Cardale Jones Skips NFL, Might Have Cut Future Earnings by 87.5%

Cardale Jones announced Thursday afternoon that he would be staying at Ohio State, despite becoming an overnight sensation and a much-discussed name in relation to the upcoming NFL draft. In a press conference to announce his decision, Jones said, ” Being a first-round draft pick means nothing to me without my education.”

Jones’ story is unique; a third-string quarterback for the Ohio State Buckeyes, Jones has started only three games in his college football career — though it was those three games that secured Ohio State the national championship in the College Football Playoffs. This run shoved Jones squarely into the national spotlight as a possible candidate for a second or late first-round pick in the 2015 NFL draft, reports ESPN.

In response, Jones set up a press conference Thursday at 4 p.m., the deadline for underclassmen to enter the NFL draft. And in a surprising move, Cardale Jones announced that he would be staying at Ohio State to complete his degree.

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Was Staying at Ohio State the Right Decision for Cardale Jones?

“My decision was simple,” Jones said, according to The Washington Post. “One of the most important things for me to do is graduate.”

For many, it seems like Jones’ decision to stay at Ohio State means he’s missing a huge opportunity. Jones has the national spotlight right now in a way that he might not next year.

In fact, as the third-string quarterback for the Buckeyes, he’ll be competing for a starting spot against teammates who have had the whole off-season to heal. If Jones is unable to start, his amazing win that led Ohio State to national victory could fade, causing him to miss the NFL altogether.

But for Jones, it seems that the risk of leaving his college degree unfinished is bigger than missing out on an NFL career.

There was no guarantee that Jones would have been drafted in the second or even third round of the NFL; The New York Times reports that Jones only started three games in his whole college football career, so taking Jones on would be a huge gamble for a professional team. Staying at Ohio State gives Jones a more forgiving playing field to hone his skills, as well as the opportunity to complete his studies in financial planning.

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What Cardale Jones Would Make as an NFL Rookie Vs. a Financial Planner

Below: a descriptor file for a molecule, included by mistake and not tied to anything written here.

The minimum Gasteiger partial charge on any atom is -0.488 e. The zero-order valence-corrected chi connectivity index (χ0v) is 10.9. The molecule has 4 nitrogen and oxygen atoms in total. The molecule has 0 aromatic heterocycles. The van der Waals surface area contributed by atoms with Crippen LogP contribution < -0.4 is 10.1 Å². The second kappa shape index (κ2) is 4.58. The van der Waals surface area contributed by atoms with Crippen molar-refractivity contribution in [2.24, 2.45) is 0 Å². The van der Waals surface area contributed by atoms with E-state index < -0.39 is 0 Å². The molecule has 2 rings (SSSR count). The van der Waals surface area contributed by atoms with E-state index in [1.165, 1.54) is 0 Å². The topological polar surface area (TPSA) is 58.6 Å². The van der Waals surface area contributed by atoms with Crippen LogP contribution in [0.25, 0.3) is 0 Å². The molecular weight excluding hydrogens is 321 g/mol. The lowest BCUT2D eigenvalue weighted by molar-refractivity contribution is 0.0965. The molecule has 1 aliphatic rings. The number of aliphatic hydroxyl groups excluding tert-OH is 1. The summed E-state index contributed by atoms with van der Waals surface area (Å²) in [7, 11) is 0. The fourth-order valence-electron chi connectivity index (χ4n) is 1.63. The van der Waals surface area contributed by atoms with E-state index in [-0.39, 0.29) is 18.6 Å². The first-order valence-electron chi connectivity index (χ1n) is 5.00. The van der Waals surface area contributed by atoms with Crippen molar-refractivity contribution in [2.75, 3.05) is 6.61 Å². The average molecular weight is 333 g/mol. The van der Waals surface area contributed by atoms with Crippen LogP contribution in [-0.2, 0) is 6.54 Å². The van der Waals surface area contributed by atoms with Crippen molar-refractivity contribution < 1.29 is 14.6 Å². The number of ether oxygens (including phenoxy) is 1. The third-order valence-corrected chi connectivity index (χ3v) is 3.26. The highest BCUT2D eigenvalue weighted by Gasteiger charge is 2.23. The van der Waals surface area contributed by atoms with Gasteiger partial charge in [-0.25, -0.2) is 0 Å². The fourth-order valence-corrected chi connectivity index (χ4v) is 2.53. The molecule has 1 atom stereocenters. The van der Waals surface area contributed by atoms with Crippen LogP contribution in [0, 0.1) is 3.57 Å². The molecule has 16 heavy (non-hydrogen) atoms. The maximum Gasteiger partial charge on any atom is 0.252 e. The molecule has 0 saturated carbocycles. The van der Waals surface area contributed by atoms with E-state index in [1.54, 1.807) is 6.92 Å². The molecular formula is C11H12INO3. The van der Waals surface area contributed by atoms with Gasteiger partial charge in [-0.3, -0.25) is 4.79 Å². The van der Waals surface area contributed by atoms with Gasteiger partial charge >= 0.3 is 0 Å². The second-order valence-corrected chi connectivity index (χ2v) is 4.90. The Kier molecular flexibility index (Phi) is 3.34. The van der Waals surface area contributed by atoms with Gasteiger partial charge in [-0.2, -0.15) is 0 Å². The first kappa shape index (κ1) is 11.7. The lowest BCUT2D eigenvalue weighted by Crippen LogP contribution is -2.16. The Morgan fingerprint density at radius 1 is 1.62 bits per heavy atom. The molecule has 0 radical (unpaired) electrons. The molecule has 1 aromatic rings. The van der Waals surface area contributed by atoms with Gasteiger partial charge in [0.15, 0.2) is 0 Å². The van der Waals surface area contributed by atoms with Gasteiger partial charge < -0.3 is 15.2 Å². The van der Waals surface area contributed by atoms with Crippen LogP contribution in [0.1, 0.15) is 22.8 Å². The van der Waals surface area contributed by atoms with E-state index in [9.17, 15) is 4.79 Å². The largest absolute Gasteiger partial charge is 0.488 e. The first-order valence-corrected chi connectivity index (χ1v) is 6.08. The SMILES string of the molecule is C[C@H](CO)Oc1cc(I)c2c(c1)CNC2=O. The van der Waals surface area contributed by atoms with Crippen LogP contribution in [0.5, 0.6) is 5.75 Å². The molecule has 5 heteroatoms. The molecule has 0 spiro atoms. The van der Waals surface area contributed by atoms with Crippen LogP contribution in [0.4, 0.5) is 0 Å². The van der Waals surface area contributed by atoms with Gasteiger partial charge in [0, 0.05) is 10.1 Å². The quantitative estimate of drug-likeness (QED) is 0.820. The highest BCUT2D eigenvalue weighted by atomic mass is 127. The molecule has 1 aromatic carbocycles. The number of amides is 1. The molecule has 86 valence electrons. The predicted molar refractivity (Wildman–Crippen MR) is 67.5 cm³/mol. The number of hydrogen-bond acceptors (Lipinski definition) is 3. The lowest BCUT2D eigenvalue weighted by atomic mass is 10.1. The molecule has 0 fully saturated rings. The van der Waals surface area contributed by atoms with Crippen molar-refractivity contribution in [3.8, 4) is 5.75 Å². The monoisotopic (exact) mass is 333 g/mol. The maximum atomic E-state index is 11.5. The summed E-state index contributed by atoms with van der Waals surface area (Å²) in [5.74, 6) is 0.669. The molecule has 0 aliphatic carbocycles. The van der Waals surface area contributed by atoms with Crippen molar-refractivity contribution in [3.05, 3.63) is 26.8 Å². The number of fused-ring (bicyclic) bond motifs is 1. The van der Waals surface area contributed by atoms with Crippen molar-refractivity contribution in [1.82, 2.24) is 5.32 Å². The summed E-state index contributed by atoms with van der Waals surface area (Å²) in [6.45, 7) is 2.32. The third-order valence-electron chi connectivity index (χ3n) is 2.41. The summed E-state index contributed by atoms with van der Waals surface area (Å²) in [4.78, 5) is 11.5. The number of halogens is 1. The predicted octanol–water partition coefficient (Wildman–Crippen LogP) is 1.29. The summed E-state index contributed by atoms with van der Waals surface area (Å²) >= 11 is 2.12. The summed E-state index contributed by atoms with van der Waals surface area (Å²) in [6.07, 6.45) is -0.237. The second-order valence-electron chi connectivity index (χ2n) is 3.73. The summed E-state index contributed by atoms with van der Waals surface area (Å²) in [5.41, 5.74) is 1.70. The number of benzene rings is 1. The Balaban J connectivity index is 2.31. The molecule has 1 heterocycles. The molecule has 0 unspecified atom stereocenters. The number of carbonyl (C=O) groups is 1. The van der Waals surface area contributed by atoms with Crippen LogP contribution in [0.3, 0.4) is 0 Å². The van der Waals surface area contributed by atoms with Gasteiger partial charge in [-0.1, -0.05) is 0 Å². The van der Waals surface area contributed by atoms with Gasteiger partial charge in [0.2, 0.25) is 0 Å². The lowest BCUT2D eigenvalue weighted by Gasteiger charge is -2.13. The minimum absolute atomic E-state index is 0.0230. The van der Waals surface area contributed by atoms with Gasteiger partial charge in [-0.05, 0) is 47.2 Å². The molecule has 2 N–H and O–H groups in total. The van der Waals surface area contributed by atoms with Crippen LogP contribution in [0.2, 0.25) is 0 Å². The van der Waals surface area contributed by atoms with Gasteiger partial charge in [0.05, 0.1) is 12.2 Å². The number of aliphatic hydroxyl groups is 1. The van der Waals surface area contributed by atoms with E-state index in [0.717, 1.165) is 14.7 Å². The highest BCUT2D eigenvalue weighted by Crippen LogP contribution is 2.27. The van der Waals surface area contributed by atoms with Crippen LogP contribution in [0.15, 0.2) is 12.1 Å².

One of the most obvious downsides of Jones’ decision to delay the draft is missing out on NFL player paychecks. NFL players make a ton, but what could a rookie like Jones expect to make?

In the 2014 NFL draft, the No. 1 overall pick, Jadeveon Clowney, was signed for a four-year deal at $22.3 million — equal to about $5.6 million a year, according to Yahoo Sports.

But Jones was not projected to be the No. 1 overall pick, but a pick in the late first round or second round. NFL rookies who were drafted in that range in 2014 made considerably less than Clowney. Teddy Bridgewater, the last pick of the first round of the 2014 NFL draft, ended up making a quarter of Clowney’s salary — $1.4 million a year — reports Yahoo Sports. Rookies drafted as late-round picks made around $600,000.

It’d probably be safe to estimate, then, that Jones could have made around $600,000 to $1 million next year in the NFL.

Jones is studying to become a financial planner. How does that salary compare to the NFL? U.S. News reports a healthy median salary of $75,320 for a financial advisor.

If Jones were able to get a job as a financial advisor right in the median range, that’s obviously a huge loss from the $600,000 he would have likely made in the NFL next season. In fact, Jones would have to work as a financial planner for eight years making $75,000 to earn what he could have made in one year as an NFL rookie.

We hope Jones was aware of these figures and included them in his decision to stay in college. Overall, he seems confident in his choice; whether he ends up in the NFL or on Wall St., Jones will probably be more responsible with his cash than most college football stars.